MSF continued to develop preventive measures with other partners to combat the recurrent outbreaks of cholera in Kalemie town. These included improving water supply, distributing residential water filters in Kataki health area, and vaccinating 51,400 people against the disease in July. Some 700 people received treatment from MSF during a cholera outbreak in July and August. In Kongolo, MSF treated more than 12,300 children under five for malaria and admitted over 1,350 children with severe or complicated malaria to Kongolo Hospital between March and June. Teams also worked at six health centers, treating respiratory and parasitic infections and diarrheal diseases. In the provincial capital Lubumbashi, MSF responded to a spike in measles cases by providing clinical care in two health facilities. Following a cholera outbreak in the city, MSF distributed water, disinfected family homes, and rehabilitated wells.

MSF supported Shamwana Hospital and six health centers in the conflict- and displacement-affected health zones of Kiambi, Mitwaba, and Kilwa with basic and specialist health care. Some 67,000 outpatient consultations were carried out. A community-based malaria program with nine fixed sites along the Mpiana–Kishale axis was set up, providing treatment for simple malaria in villages in the area. A motorbike referral system was expanded to transport patients to the hospital and road rehabilitation work was undertaken to improve access to health care. More than 37,000 people were treated for malaria during a 14-week emergency intervention in Kinkondja.


Violent clashes between the Congolese army and armed opposition groups continued to take a toll on people in Gety health zone. An MSF program here focuses on health care for women and children under five. MSF also manages Gety Hospital’s emergency and intensive care wards, pediatric and maternity services, blood transfusions, and laboratory. A neonatal ward was opened in September. To relieve pressure on health centers in the area, MSF donated medicines and treated more than 96,800 patients. When large numbers of people were displaced by extreme violence in Nia Nia, Mambassa, and Bafwasende health zones, MSF provided medical care, including urgently needed support for victims of sexual violence, from June to November. In October, teams offered health consultations in Ituri district following an influx of 25,000 people escaping conflict in North Kivu.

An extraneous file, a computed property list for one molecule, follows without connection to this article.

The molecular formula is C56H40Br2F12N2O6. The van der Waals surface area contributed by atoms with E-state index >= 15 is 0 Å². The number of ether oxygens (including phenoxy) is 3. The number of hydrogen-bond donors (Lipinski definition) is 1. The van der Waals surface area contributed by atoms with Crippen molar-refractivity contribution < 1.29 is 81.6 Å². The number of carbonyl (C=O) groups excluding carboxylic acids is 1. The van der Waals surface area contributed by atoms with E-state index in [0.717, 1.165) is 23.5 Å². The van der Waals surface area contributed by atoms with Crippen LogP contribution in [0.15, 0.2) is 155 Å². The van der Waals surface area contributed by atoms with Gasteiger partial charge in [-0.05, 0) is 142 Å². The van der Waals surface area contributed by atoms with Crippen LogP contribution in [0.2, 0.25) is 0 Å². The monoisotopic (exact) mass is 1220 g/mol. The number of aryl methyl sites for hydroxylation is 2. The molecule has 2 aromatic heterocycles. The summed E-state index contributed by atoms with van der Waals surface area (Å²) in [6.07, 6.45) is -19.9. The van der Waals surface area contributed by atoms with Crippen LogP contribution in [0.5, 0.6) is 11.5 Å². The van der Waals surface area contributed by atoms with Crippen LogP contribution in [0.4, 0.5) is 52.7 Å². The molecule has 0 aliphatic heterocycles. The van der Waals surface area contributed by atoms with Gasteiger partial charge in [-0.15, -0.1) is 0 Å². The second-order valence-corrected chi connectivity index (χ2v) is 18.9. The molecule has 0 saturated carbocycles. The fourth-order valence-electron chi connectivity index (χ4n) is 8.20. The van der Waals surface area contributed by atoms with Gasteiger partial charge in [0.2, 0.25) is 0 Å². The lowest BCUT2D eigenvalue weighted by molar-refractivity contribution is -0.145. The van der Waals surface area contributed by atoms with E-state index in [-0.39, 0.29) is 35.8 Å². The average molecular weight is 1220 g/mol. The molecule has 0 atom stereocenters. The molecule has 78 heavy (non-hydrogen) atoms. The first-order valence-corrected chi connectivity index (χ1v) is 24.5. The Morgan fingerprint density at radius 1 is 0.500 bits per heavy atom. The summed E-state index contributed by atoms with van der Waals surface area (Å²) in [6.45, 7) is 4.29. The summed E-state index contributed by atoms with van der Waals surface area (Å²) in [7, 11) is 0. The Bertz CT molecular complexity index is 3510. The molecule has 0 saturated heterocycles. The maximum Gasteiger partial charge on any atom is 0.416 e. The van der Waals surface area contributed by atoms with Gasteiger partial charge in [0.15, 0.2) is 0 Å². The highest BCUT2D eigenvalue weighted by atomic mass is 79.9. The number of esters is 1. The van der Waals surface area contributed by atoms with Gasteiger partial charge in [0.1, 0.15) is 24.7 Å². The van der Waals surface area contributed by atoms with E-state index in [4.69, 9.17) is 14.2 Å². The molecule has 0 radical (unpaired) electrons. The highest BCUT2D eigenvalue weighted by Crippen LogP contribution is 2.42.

The project screening and treating patients with sleeping sickness (human African trypanosomiasis) in Ganga-Dingila, Ango, and Zobia was closed due to low prevalence but activities were ongoing in Doruma. MSF continued to manage Dingila Hospital’s intensive care and emergency wards until December when the project was closed.


For many years now HIV treatment has been increasingly decentralized in Kinshasa and a community-based program manages the distribution of antiretroviral medication to stabilized patients. The MSF HIV program is now focused on providing comprehensive and high-quality care to people living in the Massina neighborhood and this includes proactive testing, especially for high-risk groups, the introduction of community ARV groups and the implementation of viral load monitoring.

Ensuring Rapid Response to Emergencies

MSF’s emergency response teams monitor, investigate, and respond to disease across DRC as needed, and interventions were launched following outbreaks of measles, typhoid, Ebola, and suspected yellow fever. MSF’s emergency teams also responded to the needs of displaced people and victims of violence. When the first Ebola cases were confirmed in August, MSF set up two treatment centers and worked with the health ministry to manage and control the outbreak. Of 25 Ebola patients treated at these centers, 13 recovered. The outbreak was over by November.

At the end of 2014, MSF had 2,999 staff in the Democratic Republic of Congo. MSF has been working in the country since 1981.

Patient Story

Popol, 52 years old

I did not want to tell anyone about my HIV status. After the screening, I had to start treatment, US$200 treatment. But I had no money, not even US$10. A doctor referred me [to MSF] for free care.

I am a salesman in a store; this is how I feed my wife, my daughter and my son. I was already working in this shop before, but I was sick all the time, I was no longer useful. So I was fired. I stayed at home. When I started ARVs, gradually I regained my health. But I had nothing to eat. A friend advised me to go to my ex-boss and explain. I told him that I was sick with HIV, but that I was taking the free drugs and had regained strength. The boss thought it brave that I came to talk to him like that, and gave me my job back.